The Ugandan army launched Operation Lightning Thunder against the LRA, camped in the Garamba National Park in north-eastern Congo, on 14 December 2008. It was supposed to end the LRA insurgency in a matter of weeks. A surprise airstrike would eliminate the group’s
high command, and ground troops would quickly kill or capture what fighters remained.
Only by pooling intelligence and coordinating activities across the entire affected region can the Ugandan army, its national partners, the UN and civilians hope to rid themselves of the LRA. The Ugandan operation and UN missions, however, offer only temporary support to LRA-affected states. The latter need to put structures in place now to ensure they can cope with what is left of the organisation and its fighters when foreign militaries leave. Moreover, even complete victory over the LRA would not guarantee an end to insecurity in northern Uganda. To do that, the Kampala government must treat the root causes of trouble in that area from which the LRA sprang, namely northern perceptions of economic and political marginalisation, and ensure the social rehabilitation of the north."
We examine the growth of mobile phone technology over the past decade and consider its potential impacts upon quality of life in low-income countries, with a particular focus on sub-Saharan Africa. We first provide an overview of the patterns and determinants of mobile phone coverage in sub-Saharan Africa before describing
the characteristics of primary and secondary mobile phone adopters on the continent. We then discuss the channels through which mobile phone technology can impact development outcomes, both as a positive externality of the communication sector and as part of mobile phone-based development projects, and analyze existing evidence. While current research suggests that mobile phone coverage and adoption have had positive impacts on agricultural and labor market efficiency and welfare in certain countries, empirical evidence is still somewhat limited. In addition, mobile phone technology cannot serve as the “silver bullet” for development in sub-Saharan Africa. Careful impact evaluations of mobile phone development projects are required to better understand their impacts upon economic and social outcomes, and mobile phone technology must work in partnership with other public good provision and investment.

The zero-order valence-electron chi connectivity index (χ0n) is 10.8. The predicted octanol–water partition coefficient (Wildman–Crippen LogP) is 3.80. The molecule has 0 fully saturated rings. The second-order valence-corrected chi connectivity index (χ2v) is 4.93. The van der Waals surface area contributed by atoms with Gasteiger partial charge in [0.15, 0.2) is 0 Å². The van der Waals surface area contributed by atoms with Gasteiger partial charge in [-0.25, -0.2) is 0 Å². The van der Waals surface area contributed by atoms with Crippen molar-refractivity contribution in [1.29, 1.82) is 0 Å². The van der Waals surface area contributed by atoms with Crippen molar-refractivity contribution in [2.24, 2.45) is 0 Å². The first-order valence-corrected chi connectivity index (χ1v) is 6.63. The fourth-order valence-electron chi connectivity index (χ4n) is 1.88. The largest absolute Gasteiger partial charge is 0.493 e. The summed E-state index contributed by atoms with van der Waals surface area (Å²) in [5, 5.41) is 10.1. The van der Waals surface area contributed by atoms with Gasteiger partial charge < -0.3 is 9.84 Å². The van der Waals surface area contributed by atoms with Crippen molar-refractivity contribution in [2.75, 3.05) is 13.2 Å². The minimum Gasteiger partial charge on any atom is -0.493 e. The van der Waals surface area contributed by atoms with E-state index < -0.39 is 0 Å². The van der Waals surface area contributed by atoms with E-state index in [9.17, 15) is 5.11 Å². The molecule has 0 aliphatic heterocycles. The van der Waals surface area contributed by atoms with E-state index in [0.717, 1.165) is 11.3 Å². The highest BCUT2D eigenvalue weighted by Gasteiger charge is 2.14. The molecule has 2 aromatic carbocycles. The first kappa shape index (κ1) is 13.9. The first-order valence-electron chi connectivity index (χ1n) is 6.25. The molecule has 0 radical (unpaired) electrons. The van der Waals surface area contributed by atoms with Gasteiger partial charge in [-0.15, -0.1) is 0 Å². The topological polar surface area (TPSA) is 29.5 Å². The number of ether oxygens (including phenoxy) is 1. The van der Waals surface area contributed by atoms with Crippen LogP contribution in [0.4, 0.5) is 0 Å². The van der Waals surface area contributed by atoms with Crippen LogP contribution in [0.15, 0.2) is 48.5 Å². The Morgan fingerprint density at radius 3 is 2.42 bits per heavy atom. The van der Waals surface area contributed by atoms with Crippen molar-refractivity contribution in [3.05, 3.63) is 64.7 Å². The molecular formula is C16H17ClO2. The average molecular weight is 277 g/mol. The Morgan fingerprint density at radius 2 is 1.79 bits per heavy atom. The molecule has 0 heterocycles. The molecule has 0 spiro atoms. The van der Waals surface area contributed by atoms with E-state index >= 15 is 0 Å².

The Southern African Development Community (SADC) region offers useful lessons about governance in transboundary river basins. Given the high number of rivers that cross international political boundaries in the region, combined with the fact that the SADC Water Protocol provides a regional legal framework around which to develop robust water resources governance systems, this report shows how institutions grow incrementally over time. The global norm is that most transboundary rivers that have more than two riparians are governed by a regime that does not include all riparian states. The SADC case is the opposite, where all of the transboundary rivers that were identified as being ‘at risk’ in a major study by Aaron Wolf and his team in fact have regimes that include all riparian states. This case study also shows that while instrumentalism leads to experimentation and failure on occasion, it also provides for the necessary adaptation needed to eventually produce a robust governance structure. The report discusses a number of water governance lacunae in the region and concludes by making specific policy recommendations to enhance the effectiveness of water governance in the SADC region, but which may also hold applicability to other regions of Africa.
« Older A sweet pair of vintage clips from blues greats, b... | In June 2010, a bit of malware... Newer »
This thread has been archived and is closed to new comments